I've written a lot over the last few weeks about the newest addition, Pont and his older sister Glynis. Now I want to get around to writing more about our first dog Olivia. Call it Olivia Sweeps Week!
And we might as well get the terrible stuff out of the way first by posting a notice we sent to friends and relatives shortly after Olivia passed away. Here it is, as first posted on July 11, 2001.
In Loving Memory
Dear Friends and Relatives:
After an extended illness Olivia Kachina Kodak, our Dalmatian, was put to sleep on July 10. We ask that those whose lives she touched reflect for a brief time on special moments you may have shared with her.
Olivia was born in Olivia, Minn., on May 16, 1992. Olivia’s father was Bubba’s Bravo and her mother Kodak’s Ultralife, the dog featured in Kodak Ultralife batteries ads during 1991. Olivia’s bloodline included the famous Dalmatian champion Paisley Spirit O Hopi Kachina, hence, her name Olivia Kachina Kodak.
Olivia was purchased from Tami Revier at the Hardee’s in Glencoe, Minn., on June 29, 1992. She slept on Jackie’s lap during the entire trip home. Upon arrival, Olivia made several romps around the yard before crashing in the three-season porch and sleeping the entire night through.
Olivia was the original “Surfin’ Dalmatian” as a puppy. She liked to lie on her belly, front paws stretched out in front of her, and push forward with her rear paws. She loved to go for runs and play with her sister, Glynis the whippet, in the backyard…and many times in the house!
She was a beautiful dog with soulful dark eyes and a heart-shaped black nose. Her glossy, spotted coat was a kid-magnet and walks around the neighborhood were often interrupted with shouts of, “A Dalmatian dog! Can we pet her?”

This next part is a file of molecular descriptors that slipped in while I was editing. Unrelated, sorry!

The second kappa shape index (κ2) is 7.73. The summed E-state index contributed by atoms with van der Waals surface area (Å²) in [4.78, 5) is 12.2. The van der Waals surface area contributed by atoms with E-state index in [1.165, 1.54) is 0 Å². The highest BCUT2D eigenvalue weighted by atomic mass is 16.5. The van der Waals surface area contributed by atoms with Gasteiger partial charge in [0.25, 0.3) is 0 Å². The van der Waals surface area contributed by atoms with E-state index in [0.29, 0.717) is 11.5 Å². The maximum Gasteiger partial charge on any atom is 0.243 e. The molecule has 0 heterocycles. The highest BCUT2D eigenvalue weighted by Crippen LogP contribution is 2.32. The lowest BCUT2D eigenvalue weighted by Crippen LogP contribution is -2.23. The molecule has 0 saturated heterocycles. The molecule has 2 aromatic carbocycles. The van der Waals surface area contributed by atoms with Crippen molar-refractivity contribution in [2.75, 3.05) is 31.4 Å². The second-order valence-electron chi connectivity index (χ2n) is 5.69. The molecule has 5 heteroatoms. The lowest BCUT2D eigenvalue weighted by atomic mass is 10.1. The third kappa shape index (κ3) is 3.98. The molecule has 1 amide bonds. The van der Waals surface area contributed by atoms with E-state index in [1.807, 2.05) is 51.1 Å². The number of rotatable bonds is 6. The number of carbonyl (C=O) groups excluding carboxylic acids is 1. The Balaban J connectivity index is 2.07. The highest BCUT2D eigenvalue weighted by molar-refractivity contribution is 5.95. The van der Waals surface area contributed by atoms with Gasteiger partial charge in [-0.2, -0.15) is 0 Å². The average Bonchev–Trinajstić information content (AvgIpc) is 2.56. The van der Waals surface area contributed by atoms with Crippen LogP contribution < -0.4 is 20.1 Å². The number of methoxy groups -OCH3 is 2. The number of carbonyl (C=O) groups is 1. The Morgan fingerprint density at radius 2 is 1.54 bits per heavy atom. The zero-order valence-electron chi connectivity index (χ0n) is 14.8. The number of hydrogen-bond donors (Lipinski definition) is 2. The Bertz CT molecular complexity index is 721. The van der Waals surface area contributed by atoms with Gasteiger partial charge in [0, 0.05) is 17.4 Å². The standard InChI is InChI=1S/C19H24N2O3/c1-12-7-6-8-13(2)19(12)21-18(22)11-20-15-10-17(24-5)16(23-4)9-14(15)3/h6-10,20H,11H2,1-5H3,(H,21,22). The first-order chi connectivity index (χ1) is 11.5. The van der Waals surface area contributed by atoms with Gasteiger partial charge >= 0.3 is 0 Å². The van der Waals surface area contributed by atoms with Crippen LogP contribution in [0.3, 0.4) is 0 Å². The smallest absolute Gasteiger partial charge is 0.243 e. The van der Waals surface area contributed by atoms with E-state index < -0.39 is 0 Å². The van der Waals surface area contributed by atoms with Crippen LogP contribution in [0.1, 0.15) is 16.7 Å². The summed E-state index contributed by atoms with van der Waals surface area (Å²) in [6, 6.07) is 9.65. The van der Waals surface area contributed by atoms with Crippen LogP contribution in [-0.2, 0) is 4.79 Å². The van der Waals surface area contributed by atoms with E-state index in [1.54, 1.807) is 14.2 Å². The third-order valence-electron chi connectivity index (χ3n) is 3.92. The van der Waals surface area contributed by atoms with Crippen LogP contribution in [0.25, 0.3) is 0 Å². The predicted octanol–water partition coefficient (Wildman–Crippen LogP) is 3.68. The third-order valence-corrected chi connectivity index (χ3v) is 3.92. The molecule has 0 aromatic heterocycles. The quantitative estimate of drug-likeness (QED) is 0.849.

Liv was patient with small children and while she was initially unsure of her place in the household after her little brother Graham was born, she grew to appreciate his attempts at “gentle touches.” Even though she may have resented him a bit, no strangers could get near him without seeing a flash of her protective, snarling stance.
Did you know that Olivia could actually smile? Dalmatians are the only breed that has this genetic trait and Olivia would stand at the top of the stairs and smarl (smile and snarl) when those she knew and loved would enter the house. If you had the pleasure of visiting Olivia at our (her) house, you know that she enthusiastically welcomed all guests. Typically within five minutes of their arrival, we would find visitors stroking her head with Olivia curled against them.
She had some bad habits as well. She was a counter creeper and had been known to eat entire sticks of butter when no one was looking. She licked her feet obsessively, which drove us mad and left couch cushions soaked. She was a very smart, very stubborn dog who would often disregard a command until she felt like responding to it.
But these little flashes of personality are also some of the things we will miss most about her. When we got home from the vet’s after putting her to sleep, we could feel her absence immediately. There was no Olivia to greet us with a wagging tail and a smiling face. From now on, there will be no Olivia to jump in the middle of our bed and hog all the covers. There will be no cold, wet noses reminding us that she needed attention. And there will be no more dark, soulful eyes looking at us with trust and affection.
There may be a few of you who feel we have finally gone off the deep end, particularly if you have never had to let a beloved pet go. Indulge us for a moment. For us, we have lost a treasured child, our first-born. We held her as she slipped away and felt a piece of our hearts leave with her. A part of us will be missing forever
We know we did the right thing in easing her way. After our visit to the vet, we watched a videotape of Olivia when she was three years old. How full of life she was – jumping and playing, sitting for treats, positively quivering with energy.
This is how we will always remember her. We hope you will too.
Brian and Jackie Maas
Posted by maasx003 at January 24, 2005 8:21 PM